India has promised to cut greenhouse gas emissions by 33 percent to 35 percent of GDP by 2030
In October, the Intergovernmental Panel on Climate Change (IPCC) told the world that it had 12 years to limit the catastrophic consequences of climate change by containing global temperature increases to 1.5-degrees Celsius.
Experts now say that all nations must raise their ambitions of limiting climate-warming greenhouse gas emissions by three times to meet the 2°C ceiling laid out in the 2015 Paris Agreement on climate change. Those ambitions will need to increase five-fold if countries are to keep avareage global temperature rise closer to a 1.5°C goal. And this all needs to happen by 2030.
A recent IPCC report warns of dramatic changes expected from a 0.5-degree Celsius temperature increase / Credit: IPCC Report
The United Nations Environment Program (UNEP), on Tuesday, came out with Emissions Gap Report 2018, which said current nationally-determined contributions (NDCs) -- each country's efforts to reduce their national emissions and adapt to the impacts of climate change -- are inadequate to bridge the emissions gap in 2030. The report is an assessment of the gap between anticipated emissions levels in 2030 and levels needed to reach the 2°C / 1.5°C target.
“Technically, it is still possible to bridge the gap to ensure global warming stays well below 2°C and 1.5°C, but if NDC ambitions are not increased before 2030, exceeding the 1.5°C goal can no longer be avoided,” the report reads.
While some experts say this is an unfair burden on developing countries like India, which is already doing a lot to mitigate carbon emissions, others say there is a plenty of room left for improvement.
“If the IPCC report represented a global fire alarm, this report is the arson investigation,” said UN Environment Deputy Executive Director Joyce Msuya in a press release. “The science is clear, for all the ambitious climate action we’ve seen, governments need to move faster and with greater urgency. We’re feeding this fire while the means to extinguish it are within reach.”
Ahead of the Conference of Parties, or COP24, scheduled for next month in Poland, data from the United Nations Framework Convention on Climate Change (UNFCCC) shows that global emissions have reached historic levels at 53.5 gigatonnes of equivalent carbon dioxide (GtCO2e). And there are no signs of peaking, the point after which emissions begin to drop.
Authors of the report determined that only 57 countries were on pace to curb their emissions by 2030, India among them. Together, those countries contribute to 60 percent of global emissions.
In the current scenario, the world is heading toward a warming of 3.2°C, according to a report by Climate Transparency, a global partnership that brings together experts and research organisations from the world's top 20 economies.
“None of the G20 economies’ climate pledges are on a 1.5˚C-compatible pathway, with only India coming close, at a 2˚C-compatible pathway,” reads the report ‘Brown to Green 2018’. “India’s sectoral policies are still falling short of being consistent with the Paris Agreement, but the country‘s ambitious policy on renewable electricity is a promising sign,” the report added.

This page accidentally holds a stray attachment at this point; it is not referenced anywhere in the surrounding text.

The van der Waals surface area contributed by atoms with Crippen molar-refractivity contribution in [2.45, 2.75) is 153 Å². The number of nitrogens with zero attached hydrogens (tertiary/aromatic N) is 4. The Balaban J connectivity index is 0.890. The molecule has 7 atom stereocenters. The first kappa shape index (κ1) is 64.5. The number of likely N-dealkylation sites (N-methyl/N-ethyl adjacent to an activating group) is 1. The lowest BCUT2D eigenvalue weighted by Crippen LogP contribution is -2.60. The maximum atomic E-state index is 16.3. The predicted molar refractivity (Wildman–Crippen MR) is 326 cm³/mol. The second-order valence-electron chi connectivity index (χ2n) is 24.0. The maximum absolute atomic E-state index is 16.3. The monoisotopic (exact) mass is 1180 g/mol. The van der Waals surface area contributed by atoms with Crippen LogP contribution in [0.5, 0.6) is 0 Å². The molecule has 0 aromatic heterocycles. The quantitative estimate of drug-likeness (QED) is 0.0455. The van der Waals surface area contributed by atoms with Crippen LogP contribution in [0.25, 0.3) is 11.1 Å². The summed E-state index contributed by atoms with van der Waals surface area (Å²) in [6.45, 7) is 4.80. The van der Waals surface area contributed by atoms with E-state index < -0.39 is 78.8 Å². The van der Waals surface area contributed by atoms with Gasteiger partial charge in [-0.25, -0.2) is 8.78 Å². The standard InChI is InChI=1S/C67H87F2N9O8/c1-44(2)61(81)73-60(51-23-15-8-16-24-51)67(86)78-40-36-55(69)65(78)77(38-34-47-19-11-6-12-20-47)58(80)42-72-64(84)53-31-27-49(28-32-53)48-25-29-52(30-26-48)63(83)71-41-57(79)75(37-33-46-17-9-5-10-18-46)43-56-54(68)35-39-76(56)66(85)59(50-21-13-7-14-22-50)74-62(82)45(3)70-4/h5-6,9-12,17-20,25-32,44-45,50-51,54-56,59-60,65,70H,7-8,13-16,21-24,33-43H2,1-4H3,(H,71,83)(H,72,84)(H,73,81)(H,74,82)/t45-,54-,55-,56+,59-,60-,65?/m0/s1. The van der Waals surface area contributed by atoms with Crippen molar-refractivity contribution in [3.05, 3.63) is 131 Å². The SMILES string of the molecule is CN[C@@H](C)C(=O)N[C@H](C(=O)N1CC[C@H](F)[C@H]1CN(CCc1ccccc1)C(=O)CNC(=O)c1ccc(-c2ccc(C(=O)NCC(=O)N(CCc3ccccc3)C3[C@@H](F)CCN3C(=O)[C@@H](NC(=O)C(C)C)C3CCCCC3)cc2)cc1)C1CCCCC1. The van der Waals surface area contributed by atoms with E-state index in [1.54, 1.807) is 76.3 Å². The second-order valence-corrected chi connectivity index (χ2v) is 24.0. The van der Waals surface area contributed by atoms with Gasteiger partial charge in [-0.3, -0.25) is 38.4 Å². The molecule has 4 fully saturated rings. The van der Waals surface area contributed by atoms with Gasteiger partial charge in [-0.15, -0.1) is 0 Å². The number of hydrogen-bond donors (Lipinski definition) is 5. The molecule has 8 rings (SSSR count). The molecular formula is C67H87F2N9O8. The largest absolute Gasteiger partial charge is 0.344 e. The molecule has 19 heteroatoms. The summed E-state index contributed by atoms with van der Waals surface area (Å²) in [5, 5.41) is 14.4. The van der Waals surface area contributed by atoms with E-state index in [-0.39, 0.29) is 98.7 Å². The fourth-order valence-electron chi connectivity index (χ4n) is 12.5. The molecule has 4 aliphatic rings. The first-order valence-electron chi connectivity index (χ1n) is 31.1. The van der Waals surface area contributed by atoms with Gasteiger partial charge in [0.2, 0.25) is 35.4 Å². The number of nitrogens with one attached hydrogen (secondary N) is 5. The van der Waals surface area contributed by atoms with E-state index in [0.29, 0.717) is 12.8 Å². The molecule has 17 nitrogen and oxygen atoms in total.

“To say that all countries need to improve their goals by three times is a little unwarranted," said R.R. Rashmi, a distinguished fellow at The Energy and Resources Institute, a non-profit policy research organization. "India has already begun its transition to cleaner energy sources."
In 2015, of the 28 gigawatts of electricity added in India, 19GW or 67 percent were from coal energy. The percentage of new coal energy dropped to 55 percent in 2016 and to just 20 percent in 2017, said Chandra Bhushan, deputy director general at the Centre for Science and Environment (CSE), an environmental research and advocacy organization.
Rashmi pointed out that India is among the G20’s most vulnerable countries, yet it is witnessing an unprecedented energy transition through renewable energy. However, he said, roadblocks in terms of integrating solar energy into the central grid need to be removed.
Three G20 members (Brazil, China and Japan) are on track to meet their NDC targets under current policies, while emissions reductions under current policies of three additional countries (India, Russia and Turkey) are projected to be more than 10 percent below their unconditional NDC targets. This may, in some cases, reflect relatively low ambitions in their orignial NDCs, read the UNEP report.
“Not just India, but every country can certainly do better to reduce their targets, said Bhushan. In international conferences, most countries submit their lowest possible targets."
In the 2015 Paris Agreement, India promised that it would reduce its greenhouse gas emissions by 33 percent, to 35 percent below 2005 levels by 2030.
“Since then, a lot of things have changed, Prices of renewable energy have come down by 40 percent, battery costs for electric vehicles have come down. I think every country, including India, must be far more ambitious. Analyzing trends over the last three years, we can easily commit to a 50 percent to 60 percent reduction in emission intensity,” he said.
This story was supported by the 2018 Climate Change Media Partnership, a collaboration between Internews’ Earth Journalism Network and the Stanley Foundation.